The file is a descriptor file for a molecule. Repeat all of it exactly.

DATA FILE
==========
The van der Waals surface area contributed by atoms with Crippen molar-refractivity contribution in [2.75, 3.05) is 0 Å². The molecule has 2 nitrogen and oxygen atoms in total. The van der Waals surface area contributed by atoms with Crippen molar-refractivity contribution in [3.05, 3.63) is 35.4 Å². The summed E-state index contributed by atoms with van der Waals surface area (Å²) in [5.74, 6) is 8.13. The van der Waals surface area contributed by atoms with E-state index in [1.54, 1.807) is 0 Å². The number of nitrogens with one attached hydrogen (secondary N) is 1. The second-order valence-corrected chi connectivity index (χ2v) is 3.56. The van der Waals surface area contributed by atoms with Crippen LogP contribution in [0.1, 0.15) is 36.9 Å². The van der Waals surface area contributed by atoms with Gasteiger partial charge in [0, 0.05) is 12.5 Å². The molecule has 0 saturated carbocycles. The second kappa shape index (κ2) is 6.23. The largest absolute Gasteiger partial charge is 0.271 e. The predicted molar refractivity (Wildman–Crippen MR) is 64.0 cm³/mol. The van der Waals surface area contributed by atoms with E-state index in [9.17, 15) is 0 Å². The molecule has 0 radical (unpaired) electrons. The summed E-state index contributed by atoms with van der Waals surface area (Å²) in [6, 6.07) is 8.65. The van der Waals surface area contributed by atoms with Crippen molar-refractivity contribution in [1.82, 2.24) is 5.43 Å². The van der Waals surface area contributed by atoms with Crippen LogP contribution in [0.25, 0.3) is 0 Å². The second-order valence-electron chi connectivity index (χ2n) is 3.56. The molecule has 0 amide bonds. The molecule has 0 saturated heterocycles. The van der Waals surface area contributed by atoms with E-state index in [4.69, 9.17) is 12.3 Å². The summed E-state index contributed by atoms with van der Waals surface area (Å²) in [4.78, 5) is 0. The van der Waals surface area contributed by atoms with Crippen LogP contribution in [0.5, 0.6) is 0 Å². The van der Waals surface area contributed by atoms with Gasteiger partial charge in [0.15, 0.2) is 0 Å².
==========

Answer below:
The van der Waals surface area contributed by atoms with Crippen molar-refractivity contribution in [2.75, 3.05) is 0 Å². The molecule has 2 nitrogen and oxygen atoms in total. The van der Waals surface area contributed by atoms with Crippen molar-refractivity contribution in [3.05, 3.63) is 35.4 Å². The summed E-state index contributed by atoms with van der Waals surface area (Å²) in [5.74, 6) is 8.13. The van der Waals surface area contributed by atoms with E-state index in [1.54, 1.807) is 0 Å². The number of nitrogens with one attached hydrogen (secondary N) is 1. The second-order valence-corrected chi connectivity index (χ2v) is 3.56. The van der Waals surface area contributed by atoms with Crippen LogP contribution in [0.1, 0.15) is 36.9 Å². The van der Waals surface area contributed by atoms with Gasteiger partial charge in [0, 0.05) is 12.5 Å². The molecule has 0 saturated carbocycles. The second kappa shape index (κ2) is 6.23. The largest absolute Gasteiger partial charge is 0.271 e. The predicted molar refractivity (Wildman–Crippen MR) is 64.0 cm³/mol. The van der Waals surface area contributed by atoms with E-state index in [9.17, 15) is 0 Å². The molecule has 0 radical (unpaired) electrons. The summed E-state index contributed by atoms with van der Waals surface area (Å²) in [6, 6.07) is 8.65. The van der Waals surface area contributed by atoms with Crippen molar-refractivity contribution in [1.82, 2.24) is 5.43 Å². The van der Waals surface area contributed by atoms with Crippen LogP contribution in [0.25, 0.3) is 0 Å². The second-order valence-electron chi connectivity index (χ2n) is 3.56. The molecule has 0 amide bonds. The molecule has 0 saturated heterocycles. The van der Waals surface area contributed by atoms with E-state index in [4.69, 9.17) is 12.3 Å². The summed E-state index contributed by atoms with van der Waals surface area (Å²) in [4.78, 5) is 0. The van der Waals surface area contributed by atoms with Crippen LogP contribution in [0.5, 0.6) is 0 Å². The van der Waals surface area contributed by atoms with Gasteiger partial charge in [0.15, 0.2) is 0 Å².